Objective 1 
Demonstrate how forces cause changes in speed or direction of objects.

  1. Show that objects at rest will not move unless a force is applied to them.
  2. Compare the forces of pushing and pulling.
  3. Investigate how forces applied through simple machines affect the direction and/or amount of resulting force.

Objective 2 
Demonstrate that the greater the force applied to an object, the greater the change in speed or direction of the object.

  1. Predict and observe what happens when a force is applied to an object (e.g., wind, flowing water).
  2. Compare and chart the relative effects of a force of the same strength on objects of different weight (e.g., the breeze from a fan will move a piece of paper but may not move a piece of cardboard).
  3. Compare the relative effects of forces of different strengths on an object (e.g., strong wind affects an object differently than a breeze).
  4. Conduct a simple investigation to show what happens when objects of various weights collide with  one another (e.g., marbles, balls).
  5. Show how these concepts apply to various activities (e.g., batting a ball, kicking a ball, hitting a golf ball with a golf club) in terms of force, motion, speed, direction, and distance (e.g. slow, fast, hit hard, hit soft).

Survive the Plunge

6th Grade

Workshop Description:

Can you help Leo survive the arctic cold? Students will explore heat flow and conduct their own experiment using thermochromic paint.

Strand 6.2: Energy Affects Matter
Matter and energy are fundamental components of the universe. Matter is anything that has mass and takes up space. Transfer of energy creates change in matter. Changes between general states of matter can occur through the transfer of energy. Density describes how closely matter is packed together. Substances with a higher density have more matter in a given space than substances with a lower density. Changes in heat energy can alter the density of a material. Insulators resist the transfer of heat energy, while conductors easily transfer heat energy. These differences in energy flow can be used to design products to meet the needs of society.

6.2.1
Develop models to show that molecules are made of different kinds, proportions and quantities of atoms. Emphasize understanding that there are differences between atoms and molecules, and that certain combinations of atoms form specific molecules. Examples of simple molecules could include water (H2O), atmospheric oxygen (O2), and carbon dioxide (CO2).

6.2.2
Develop a model to predict the effect of heat energy on states of matter and density. Emphasize the arrangement of particles in states of matter (solid, liquid, or gas) and during phase changes (melting, freezing, condensing, and evaporating).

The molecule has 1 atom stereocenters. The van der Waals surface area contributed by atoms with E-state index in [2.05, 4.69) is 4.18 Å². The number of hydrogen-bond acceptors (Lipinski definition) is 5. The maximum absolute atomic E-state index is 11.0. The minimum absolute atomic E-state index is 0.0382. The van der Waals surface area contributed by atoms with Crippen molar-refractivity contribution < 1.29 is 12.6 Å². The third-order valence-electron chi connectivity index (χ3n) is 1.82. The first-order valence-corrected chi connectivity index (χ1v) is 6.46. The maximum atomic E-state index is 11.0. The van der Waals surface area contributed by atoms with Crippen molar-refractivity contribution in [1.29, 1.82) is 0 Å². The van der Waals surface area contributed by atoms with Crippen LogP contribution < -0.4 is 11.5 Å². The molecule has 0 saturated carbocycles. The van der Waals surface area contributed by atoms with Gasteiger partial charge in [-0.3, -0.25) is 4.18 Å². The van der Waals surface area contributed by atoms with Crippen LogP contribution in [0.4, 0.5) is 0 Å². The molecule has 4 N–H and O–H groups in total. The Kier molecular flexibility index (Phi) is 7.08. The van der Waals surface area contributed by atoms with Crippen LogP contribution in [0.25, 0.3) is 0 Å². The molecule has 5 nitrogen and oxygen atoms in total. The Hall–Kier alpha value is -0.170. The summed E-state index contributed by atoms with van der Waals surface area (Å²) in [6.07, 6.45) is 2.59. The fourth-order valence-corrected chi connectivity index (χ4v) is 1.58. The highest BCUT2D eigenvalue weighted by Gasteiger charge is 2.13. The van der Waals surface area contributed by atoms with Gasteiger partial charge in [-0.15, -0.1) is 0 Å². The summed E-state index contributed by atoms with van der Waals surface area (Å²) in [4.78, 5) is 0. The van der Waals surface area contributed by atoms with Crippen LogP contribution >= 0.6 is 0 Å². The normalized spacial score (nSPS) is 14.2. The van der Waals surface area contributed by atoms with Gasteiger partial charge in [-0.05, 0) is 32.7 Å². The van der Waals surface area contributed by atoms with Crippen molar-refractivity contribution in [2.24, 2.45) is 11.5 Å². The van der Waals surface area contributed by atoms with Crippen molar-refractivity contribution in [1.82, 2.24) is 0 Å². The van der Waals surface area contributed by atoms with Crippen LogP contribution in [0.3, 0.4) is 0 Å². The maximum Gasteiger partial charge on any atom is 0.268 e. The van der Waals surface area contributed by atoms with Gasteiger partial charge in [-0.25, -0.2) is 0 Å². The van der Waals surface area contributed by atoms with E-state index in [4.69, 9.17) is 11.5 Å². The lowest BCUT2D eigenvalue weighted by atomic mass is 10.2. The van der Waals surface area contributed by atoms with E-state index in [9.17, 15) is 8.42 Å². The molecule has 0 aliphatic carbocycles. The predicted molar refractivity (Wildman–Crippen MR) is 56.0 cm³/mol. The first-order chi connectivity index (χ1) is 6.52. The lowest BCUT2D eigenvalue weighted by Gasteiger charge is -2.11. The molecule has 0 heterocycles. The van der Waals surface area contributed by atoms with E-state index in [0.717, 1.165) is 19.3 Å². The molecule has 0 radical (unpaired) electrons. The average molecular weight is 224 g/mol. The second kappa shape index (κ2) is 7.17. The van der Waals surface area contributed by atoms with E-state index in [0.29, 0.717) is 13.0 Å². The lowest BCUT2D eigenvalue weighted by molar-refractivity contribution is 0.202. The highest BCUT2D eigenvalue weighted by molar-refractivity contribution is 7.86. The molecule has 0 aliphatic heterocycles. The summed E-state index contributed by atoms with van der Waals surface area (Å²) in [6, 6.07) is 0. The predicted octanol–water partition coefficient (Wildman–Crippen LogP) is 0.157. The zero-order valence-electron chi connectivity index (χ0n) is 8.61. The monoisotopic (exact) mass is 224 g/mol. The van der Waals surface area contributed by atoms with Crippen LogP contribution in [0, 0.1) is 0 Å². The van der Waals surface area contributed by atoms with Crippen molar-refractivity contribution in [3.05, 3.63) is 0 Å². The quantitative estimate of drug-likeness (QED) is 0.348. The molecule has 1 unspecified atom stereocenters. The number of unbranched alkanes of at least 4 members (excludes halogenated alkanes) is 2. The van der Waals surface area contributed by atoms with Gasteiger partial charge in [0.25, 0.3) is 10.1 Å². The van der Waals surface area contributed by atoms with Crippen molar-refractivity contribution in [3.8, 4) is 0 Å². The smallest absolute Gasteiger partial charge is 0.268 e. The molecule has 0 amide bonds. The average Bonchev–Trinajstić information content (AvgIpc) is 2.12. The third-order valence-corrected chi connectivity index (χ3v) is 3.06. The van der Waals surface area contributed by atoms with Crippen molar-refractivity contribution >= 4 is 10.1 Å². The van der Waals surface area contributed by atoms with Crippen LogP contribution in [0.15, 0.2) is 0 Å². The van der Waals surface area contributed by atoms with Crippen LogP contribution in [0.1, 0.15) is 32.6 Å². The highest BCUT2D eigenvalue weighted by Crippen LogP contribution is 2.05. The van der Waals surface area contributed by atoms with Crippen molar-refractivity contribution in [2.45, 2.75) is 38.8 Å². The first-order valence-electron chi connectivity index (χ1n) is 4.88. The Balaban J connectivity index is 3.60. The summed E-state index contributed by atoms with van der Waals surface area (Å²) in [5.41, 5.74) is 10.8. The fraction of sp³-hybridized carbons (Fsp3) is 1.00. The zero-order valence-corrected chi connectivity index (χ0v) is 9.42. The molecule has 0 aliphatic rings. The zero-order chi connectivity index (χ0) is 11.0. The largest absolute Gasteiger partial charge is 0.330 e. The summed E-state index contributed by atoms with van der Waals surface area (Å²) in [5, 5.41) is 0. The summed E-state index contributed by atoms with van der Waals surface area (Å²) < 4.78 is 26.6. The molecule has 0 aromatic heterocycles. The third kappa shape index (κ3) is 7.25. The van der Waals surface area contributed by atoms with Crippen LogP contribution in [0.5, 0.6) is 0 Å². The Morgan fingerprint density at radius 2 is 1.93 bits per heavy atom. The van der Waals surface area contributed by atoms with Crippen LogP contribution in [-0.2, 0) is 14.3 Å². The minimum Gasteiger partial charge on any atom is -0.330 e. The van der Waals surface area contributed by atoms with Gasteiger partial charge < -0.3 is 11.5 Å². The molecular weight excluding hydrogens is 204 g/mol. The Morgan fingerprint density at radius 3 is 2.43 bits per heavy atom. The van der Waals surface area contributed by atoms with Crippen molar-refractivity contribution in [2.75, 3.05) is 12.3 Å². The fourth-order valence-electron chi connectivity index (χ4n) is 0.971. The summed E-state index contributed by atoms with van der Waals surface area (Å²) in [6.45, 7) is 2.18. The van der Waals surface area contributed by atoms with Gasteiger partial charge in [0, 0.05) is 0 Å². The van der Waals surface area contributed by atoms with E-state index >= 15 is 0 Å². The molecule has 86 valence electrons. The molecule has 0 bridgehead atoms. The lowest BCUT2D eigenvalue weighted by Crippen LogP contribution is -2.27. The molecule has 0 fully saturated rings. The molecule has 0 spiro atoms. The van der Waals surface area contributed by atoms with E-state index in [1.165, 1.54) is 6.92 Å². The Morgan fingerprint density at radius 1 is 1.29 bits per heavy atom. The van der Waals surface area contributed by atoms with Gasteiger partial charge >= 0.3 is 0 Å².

6.2.3
Plan and carry out an investigation to determine the relationship between temperature, the amount of heat transferred, and the change of average particle motion in various types or amounts of matter. Emphasize recording and evaluating data, and communicating the results of the investigation.

6.2.4
Design an object, tool, or process that minimizes or maximizes heat energy transfer. Identify criteria and constraints, develop a prototype for iterative testing, analyze data from testing, and propose modifications for optimizing the design solution. Emphasize demonstrating how the structure of differing materials allows them to function as either conductors or insulators.

Circuit Cards

5th Grade

Workshop Description:

Explore current electricity by creating your own circuit! Go over the parts of a circuit by role-playing! Experiment to discover how switches work and what conducts electricity. Students will then use that knowledge to create their own light-up circuit cards to take home with them.

Objectives

5th Grade Science Standard 4: Students will understand features of static and current electricity.

Objective 2 
Analyze the behavior of current electricity.

  1. Draw and label the components of a complete electrical circuit that includes switches and loads (e.g., light bulb, bell, speaker, motor). 
  2. Predict the effect of changing one or more of the components (e.g., battery, load, wires) in an electric circuit. 
  3. Generalize the properties of materials that carry the flow of electricity using data by testing different materials.
  4. Investigate materials that prevent the flow of electricity.
  5. Make a working model of a complete circuit using a power source, switch, bell or light, and a conductor for a pathway. 

Spectroscopes

8th Grade

Workshop Description: